Raw material - use it or lose it
The leather industry needs its raw material, but this first essay in the Nothing to Hide series shows that, without tanners, farmers, meat companies and society (including some of the most vulnerable societies on earth) would face serious and expensive challenges over what to do with the hides and skins that consumers’ desire for meat generates. This by-product would, otherwise, go to waste.
The size of the world's cattle, sheep and goat herds is greater than many consumers imagine. Demand for meat around the world remains high and is growing in developing economies, and the meat and livestock sectors are important and lucrative parts of the global economy (because meat means money). An inevitable consequence is the high volume of hides and skins that abattoirs have to find a home for. Turning the meat industry’s waste into leather, (a protective, versatile, durable, breathable and beautiful material), is, in the eyes of most of humanity, the best way of dealing with it. This adds value to the animal, creates jobs and wealth and enhances the lives of people everywhere.
In any case, few alternatives exist. Landfill sites fill up quickly these days and are becoming increasingly expensive. Many governments want to impose steep rises in landfill tax; in the UK, for example, standard rates will go up in April 2014 to £80 per tonne of material dumped1, an increase of 25% in two years. The authorities have said specifically that they want to encourage new uses for old material; as people have known since the earliest times, there is no better example of this than using discarded hides and skins to make leather. The theme of this Nothing to Hide essay is to show that the volume of raw material arising from the global meat sector is so great, any other method of disposing of hides and skins would pose serious challenges to the meat industry and to society.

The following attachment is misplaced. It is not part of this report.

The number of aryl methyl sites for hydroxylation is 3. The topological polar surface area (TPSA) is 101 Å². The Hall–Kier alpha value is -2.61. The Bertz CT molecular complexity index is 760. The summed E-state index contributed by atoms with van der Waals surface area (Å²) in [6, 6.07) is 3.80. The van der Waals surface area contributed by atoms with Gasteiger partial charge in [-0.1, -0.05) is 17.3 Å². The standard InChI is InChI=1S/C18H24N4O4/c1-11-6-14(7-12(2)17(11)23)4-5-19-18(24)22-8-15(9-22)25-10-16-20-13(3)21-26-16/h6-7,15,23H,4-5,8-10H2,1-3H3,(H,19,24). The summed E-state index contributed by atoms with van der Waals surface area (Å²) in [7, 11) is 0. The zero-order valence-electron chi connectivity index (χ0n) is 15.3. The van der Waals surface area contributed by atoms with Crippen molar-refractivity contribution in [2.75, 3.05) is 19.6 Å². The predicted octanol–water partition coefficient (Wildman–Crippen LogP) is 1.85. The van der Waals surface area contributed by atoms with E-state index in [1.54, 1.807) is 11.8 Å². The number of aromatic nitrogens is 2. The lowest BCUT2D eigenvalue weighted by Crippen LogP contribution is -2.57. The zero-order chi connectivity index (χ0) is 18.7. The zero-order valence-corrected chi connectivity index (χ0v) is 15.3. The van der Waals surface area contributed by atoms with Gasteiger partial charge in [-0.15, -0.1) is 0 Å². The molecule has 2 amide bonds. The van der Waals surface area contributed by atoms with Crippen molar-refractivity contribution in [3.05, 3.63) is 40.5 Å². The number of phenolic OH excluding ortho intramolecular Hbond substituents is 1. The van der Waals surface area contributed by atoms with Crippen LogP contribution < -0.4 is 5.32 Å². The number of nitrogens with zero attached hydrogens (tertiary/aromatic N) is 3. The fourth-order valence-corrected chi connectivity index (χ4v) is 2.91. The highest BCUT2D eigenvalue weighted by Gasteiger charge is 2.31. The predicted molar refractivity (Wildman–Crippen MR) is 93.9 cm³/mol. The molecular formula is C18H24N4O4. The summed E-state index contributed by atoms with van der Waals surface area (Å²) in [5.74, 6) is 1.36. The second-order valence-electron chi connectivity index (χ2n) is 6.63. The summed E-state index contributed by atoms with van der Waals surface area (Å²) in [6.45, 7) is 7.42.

Cattle herd sizes in 2013
Considering only cattle, sheep and goats (the animals from which most of our meat and in turn leather comes), this paper will go on to present the most up-to-date statistics available for herd sizes and slaughter levels, along with an analysis of the figures.